Ahmed and Mustafa were soldiers in the Syrian Army, but they didn’t want to kill their fellow countrymen.
They fled their army, their country and then, like more than a million others, survived a rubber boat across the sea to Europe.
Now they are locked inside what was once a refugee camp, terrified they will be deported back to Turkey. “It’s dirty and crowded here,” explains Mustafa. “But it’s better than going back.”
“Everyone here is afraid,” says Ahmed.
The European Union-Turkey plan to slow the flow of migrants to Europe is expected to go into effect Monday, with the expulsion of hundreds of refugees and migrants to Turkey. There will be as many soldiers as refugees on the ships, according to local news.
Because there are so few new arrivals and most bypass humanitarian organizations, volunteers poised to help people clean up shores littered with boats and life jackets in Lesbos, Greece, April 3, 2016.
Already Pakistani travelers are being deported to Turkey, according to aid workers and refugees. Handcuffed and surrounded by soldiers and police, they are loaded on buses and shipped to northern Greece, before leaving the country.
Doesn't support current plan
The U.N. refugee agency says its not opposed to deportations on principle, but it doesn’t support the plan as-is. Well-managed expulsions of illegal immigrants is an established part of a well-functioning refugee system, according to Boris Cheshirkov the, UNHCR spokesperson on Lesbos.
“Our opposition is to the lack of clear safeguards right now as we implement this deal,” he says, sitting on a bench a few meters away from the port. “We need to see the capacity of the Greek asylum system expanded.”
To manage deportations humanely, he says, there needs to be an individual appeals process for people to argue their case to authorities.
At the detention center, refugees say no one there knows who will be taken or how they will be chosen. And for some, like Mustafa, who is traveling with his wife and two children, the idea of being turned back towards Turkey, is heartbreaking.
Refugee reception centers are mostly empty, as authorities pull some boats directly to port, and pick up others in buses in Lesbos, Greece, April 3, 2016.
“My brother and my sister are in Germany,” he says. “I am supposed to be with them.”
Fear of tomorrow
On Saturday, a small group of young men and women from Morocco, Egypt, and Syria gather on the hill over the port to watch the boats depart.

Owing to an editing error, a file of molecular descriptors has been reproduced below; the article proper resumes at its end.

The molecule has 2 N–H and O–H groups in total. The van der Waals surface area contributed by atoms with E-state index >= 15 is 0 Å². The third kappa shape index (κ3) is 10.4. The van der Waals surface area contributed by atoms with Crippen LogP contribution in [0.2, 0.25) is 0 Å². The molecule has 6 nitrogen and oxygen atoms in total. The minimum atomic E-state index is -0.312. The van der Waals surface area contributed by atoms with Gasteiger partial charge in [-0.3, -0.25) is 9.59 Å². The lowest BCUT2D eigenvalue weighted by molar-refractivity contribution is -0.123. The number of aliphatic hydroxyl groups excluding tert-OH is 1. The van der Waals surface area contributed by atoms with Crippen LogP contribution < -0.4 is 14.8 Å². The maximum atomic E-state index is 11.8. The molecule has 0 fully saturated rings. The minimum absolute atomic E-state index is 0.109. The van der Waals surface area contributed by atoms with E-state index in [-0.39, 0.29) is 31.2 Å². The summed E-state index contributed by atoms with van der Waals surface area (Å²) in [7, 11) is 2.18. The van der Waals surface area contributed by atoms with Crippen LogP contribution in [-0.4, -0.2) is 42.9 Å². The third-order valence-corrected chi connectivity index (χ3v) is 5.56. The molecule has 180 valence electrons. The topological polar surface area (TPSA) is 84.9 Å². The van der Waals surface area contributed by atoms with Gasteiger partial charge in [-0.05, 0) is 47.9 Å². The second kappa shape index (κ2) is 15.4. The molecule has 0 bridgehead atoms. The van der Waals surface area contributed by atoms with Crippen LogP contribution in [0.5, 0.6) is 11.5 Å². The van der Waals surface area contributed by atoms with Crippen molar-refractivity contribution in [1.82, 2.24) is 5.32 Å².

First, they see a bus surrounded by at least 100 police and soldiers pull into a ship going north. It has to be Pakistani travelers, they say. Other expulsions don’t start until Monday.
Then, they watch as the boat to Athens departed without them.
The young people are among the few hundred refugees or migrants that remain outside the detention center. The police know where they live, a makeshift camp by the sea not far from town.
“On Monday we all have to go to Moria,” says Hesham, explaining that authorities have ordered them to leave their camp, where they are free to come and go, and move to the detention center.
Once a refugee camp, this center now detained newly arrived people. Aid organizations have left the camp, saying they don't want to be complicit in treating people inhumanely in Lesbos, Greece, April 2, 2016.
Authorities often call the center a “closed facility” or a “closed camp.” From Turkey to Sweden, refugees call closed camps "prisons."
“It is not a camp, it is a jail,” says Abdelkhader, a teenager from Syria, as the boat to Athens pulls out of view. “There is no freedom in Greece.”
Reception centers empty
In recent months, hundreds of thousands of dollars has been poured in to creating the infrastructure to help refugees in Lesbos.
Volunteers from all over the world have been rotating at the beaches and camps, greeting newly arrived rubber boats with emergency blankets and warm clothes or helping them keep fed and clothed, before they once again depart.
Now, volunteers wait for boats that are more often than not towed by authorities directly to the port, where police buses take the people to be detained, bypassing humanitarian workers. And when the boats land on shore, police buses often arrive soon after.
“It’s sad,” says Margaret Woodfall, a volunteer for Lighthouse Relief, who brought her family with her from Canada so they could help refugees. “There’s huge resources here that could be used, and the people are crowded into camps.”
Greece will begin deporting migrants back to Turkey on Monday from Mytilini's port, April 3, 2016.
A few minutes later, her group walks to the rocky beaches of Lesbos’ north coast. They continue the arduous task of removing the rubber boats and life jackets that stretch as far as the eye can see.
Woodfall, like many volunteers, plans to travel to the capital Mytilini to watch when the first groups of refugees are deported. The expected presence of volunteers and aid workers from the island has been described as both a protest and a show of support for the deportees.
“To bear witness,” explains Woodfall.
“I think it is crazy,” she says. “It goes against all the convention on refugees,” she further explains, referring to international laws that prohibit forcibly returning refugees to the dangerous situations they fled.
Amnesty International has accused Turkey of forcing Syrians and Iraqis back to their countries, and says the European Union is in danger of ignoring and encouraging serious human rights violations by sending people to Turkey.